High deductible health plans (HDHPs) have become popular in recent years, especially for those looking to lower their health insurance premium costs. While deductibles may be high with an HDHP, they are typically offered in conjunction with a health savings account, also known as an HSA. Discover what a health savings account is and how it could be beneficial for you below.
What Is a Health Savings Account, and What Purpose Does It Serve?
A health savings account (HSA) allows you to contribute funds to a pre-tax savings account. These funds can then be used for qualified medical expenses as defined by the IRS. Perhaps the most enticing feature of an HSA is that they are not subject to federal income tax at the time of deposit.
You can contribute pre-tax dollars to your account at any time. The funds can then be invested in a similar fashion to retirement accounts, like an IRA. Funds can be withdrawn for qualified medical expenses at any time without getting taxed. For 2021, individual contributions are limited to $3,600, and family contributions are limited to $7,200.1 In 2022, individual contributions will be limited to $3,650, and family contributions will be limited to $7,300.2
And if you’re age 55 or older, an HSA catch-up provision allows you to contribute $1,000 each year.2
Unlike a flexible spending account (FSA), HSA funds that are not used at the end of the year are yours to keep, and an HSA continues to grow tax-deferred. Funds in your HSA aren’t forfeited at the end of the year. Another benefit of health savings accounts is that your health savings account is tied to you as an individual, not to an employer. If you decide to change jobs or health insurance plans, you can take your HSA with you.
Recent Changes for HSAs
The short answer is yes. However, if you are under 65 years of age, any money withdrawn for non-medical expenses will lead to a 20% tax penalty. Once you are 65, you can withdraw the funds for any reason without penalty. This makes it a great option for a secondary retirement account to work in conjunction with a 401(k) or an IRA.
Is an HSA right for me?
In March 2020, legislation was enacted by the federal government, greatly expanding the usage of HSAs.3 This includes the following:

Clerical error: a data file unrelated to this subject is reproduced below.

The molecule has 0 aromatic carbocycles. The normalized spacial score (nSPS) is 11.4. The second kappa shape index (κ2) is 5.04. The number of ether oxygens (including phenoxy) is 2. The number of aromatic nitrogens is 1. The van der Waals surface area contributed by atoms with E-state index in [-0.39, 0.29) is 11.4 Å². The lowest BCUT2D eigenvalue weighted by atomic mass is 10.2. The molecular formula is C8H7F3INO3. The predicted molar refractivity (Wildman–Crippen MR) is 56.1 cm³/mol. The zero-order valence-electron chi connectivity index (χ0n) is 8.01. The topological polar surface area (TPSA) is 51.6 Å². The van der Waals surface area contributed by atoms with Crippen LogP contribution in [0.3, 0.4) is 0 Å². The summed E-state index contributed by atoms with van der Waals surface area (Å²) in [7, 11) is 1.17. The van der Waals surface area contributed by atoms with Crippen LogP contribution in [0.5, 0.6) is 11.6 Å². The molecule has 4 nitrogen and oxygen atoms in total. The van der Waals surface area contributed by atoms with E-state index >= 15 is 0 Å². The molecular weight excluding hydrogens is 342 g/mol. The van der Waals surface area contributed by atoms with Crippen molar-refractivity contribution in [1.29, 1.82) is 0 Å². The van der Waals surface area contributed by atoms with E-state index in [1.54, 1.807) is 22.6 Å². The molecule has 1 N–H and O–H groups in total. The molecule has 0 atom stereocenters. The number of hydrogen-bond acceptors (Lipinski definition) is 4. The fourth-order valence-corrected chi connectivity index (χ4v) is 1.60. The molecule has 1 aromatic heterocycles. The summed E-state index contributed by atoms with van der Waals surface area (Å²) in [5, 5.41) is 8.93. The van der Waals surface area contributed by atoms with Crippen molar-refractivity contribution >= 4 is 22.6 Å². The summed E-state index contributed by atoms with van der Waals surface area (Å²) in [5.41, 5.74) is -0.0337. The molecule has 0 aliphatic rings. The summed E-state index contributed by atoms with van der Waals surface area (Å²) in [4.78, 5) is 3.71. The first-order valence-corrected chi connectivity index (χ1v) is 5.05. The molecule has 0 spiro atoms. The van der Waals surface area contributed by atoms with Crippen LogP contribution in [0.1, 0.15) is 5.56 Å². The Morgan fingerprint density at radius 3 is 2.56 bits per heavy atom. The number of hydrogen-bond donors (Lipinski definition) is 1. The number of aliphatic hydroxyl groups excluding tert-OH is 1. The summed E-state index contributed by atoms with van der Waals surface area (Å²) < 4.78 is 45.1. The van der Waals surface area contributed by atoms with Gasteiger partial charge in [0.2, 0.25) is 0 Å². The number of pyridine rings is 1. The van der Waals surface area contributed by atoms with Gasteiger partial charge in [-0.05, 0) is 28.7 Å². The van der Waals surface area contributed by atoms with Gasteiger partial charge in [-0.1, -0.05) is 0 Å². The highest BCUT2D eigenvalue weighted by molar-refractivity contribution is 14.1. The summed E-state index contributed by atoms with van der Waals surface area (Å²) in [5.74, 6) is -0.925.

- Telehealth – High-deductible health plans (HDHPs) with an HSA might provide pre-deductible coverage for telemedicine services through December 31, 2021.
- Over-The-Counter (OTC) Medications – HSAs can be used to purchase certain OTC drugs, including aspirin, allergy medications, and pain-related medications without a prescription from a physician.
- Menstrual Care Products – Menstrual products will now be considered qualified medical expenses for HSA payment or reimbursement.
You can use your debit card for these expenses, as there is no required claim reimbursement process.
Can You Cash Out a Health Savings Account?
Yes, you can cash out a health savings account. However, if you are under 65 years of age, any money withdrawn for non-qualified expenses will lead to a 20% tax penalty. Once you are 65, you can withdraw the funds for any reason without penalty.1
Is an HSA right for me?
An HSA may be right for you and your loved ones if you’re enrolled in an HDHP and you’re interested in having the funds that you deposit into your account roll over year after year. In contrast, a flexible spending account (FSA) generally does not allow contributions to roll over, and tends to have a lower contribution limit.
If you’re not interested in or enrolled in an HDHP, a health savings account is probably not the right choice for you.
Finding an HDHP with HSA Option
If you’re looking for a high deductible health insurance plan with an HSA option, HealthMarkets can help you find your ideal plan by comparing the cost and coverage of options from more than 200 national and regional insurance companies.